We Shall Not Be Moved
September 12, 2010
Film and discussion with Gary R. Grant,
Executive Director of the Concerned Citizens of Tillery
We Shall Not Be Moved is a film about Tillery, North Carolina, which had its beginnings in the slavery of the old South. During the 1930s, the Resettlement Administration of the New Deal gave landless sharecroppers the opportunity to buy their own farms. Roanoke Farms in Tillery was one of only a handful of resettlement projects for African Americans. Its families have overcome the legacies of slavery and Jim Crow to earn their part of the American Dream. They and their successors continue to battle racism, assaults on their environment by agribusiness conglomerates, farm foreclosures, and natural disasters.
2010 Washburn University Oliver L. Brown
Distinguished Visiting Scholar for Diversity Issues
Gary R. Grant is the 2010 Washburn University Oliver L. Brown Distinguished Visiting Scholar for Diversity Issues. Mr. Grant was reared on a family farm in the New Deal Community of Tillery Resettlement Farms. He holds a Bachelor’s Degree from North Carolina College at Durham (now North Carolina Central University) and an Honorary Doctor of Humanities from Eastern North Carolina Theological Institute.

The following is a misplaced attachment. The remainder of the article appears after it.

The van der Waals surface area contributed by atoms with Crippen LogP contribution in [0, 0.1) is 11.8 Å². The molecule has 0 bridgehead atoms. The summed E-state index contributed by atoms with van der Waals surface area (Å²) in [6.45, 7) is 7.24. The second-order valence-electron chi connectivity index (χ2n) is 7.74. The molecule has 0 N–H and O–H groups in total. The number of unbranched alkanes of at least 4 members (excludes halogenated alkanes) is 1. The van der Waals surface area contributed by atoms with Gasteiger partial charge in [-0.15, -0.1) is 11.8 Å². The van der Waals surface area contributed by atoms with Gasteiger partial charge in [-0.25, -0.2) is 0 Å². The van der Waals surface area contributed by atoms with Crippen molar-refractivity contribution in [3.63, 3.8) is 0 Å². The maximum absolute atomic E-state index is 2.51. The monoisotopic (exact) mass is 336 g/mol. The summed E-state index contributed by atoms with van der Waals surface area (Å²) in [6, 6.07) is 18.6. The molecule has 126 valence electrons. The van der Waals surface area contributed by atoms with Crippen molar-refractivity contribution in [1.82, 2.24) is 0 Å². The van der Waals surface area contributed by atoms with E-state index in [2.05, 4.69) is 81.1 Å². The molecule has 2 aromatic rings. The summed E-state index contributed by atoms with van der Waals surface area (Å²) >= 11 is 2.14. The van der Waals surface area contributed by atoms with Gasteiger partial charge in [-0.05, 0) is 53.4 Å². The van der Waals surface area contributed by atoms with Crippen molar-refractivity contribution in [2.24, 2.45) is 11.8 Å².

He is the Executive Director of the Concerned Citizens of Tillery (CCT). Formed in the 1990s in response to a proposed hog farm in the area, the CCT has grown to be a community organization with deep roots in the community it serves. The CCT’s purpose now is to promote and improve the social, economic and educational welfare of the citizens in the surrounding community through the self-development of its members.
September program co-sponsored by Washburn University.
Photo courtesy of Bernarda Bryson Shahn, Depression Era Prints at the James A. Michener Art Museum, PA.
Presented by the Brown Foundation for Educational Equity, Excellence and Research and the Brown v. Board of Education National Historic Site as part of the 2010-2011 program series, Commemorating Our Nation's Struggle for Freedom: From Civil War to Civil Rights.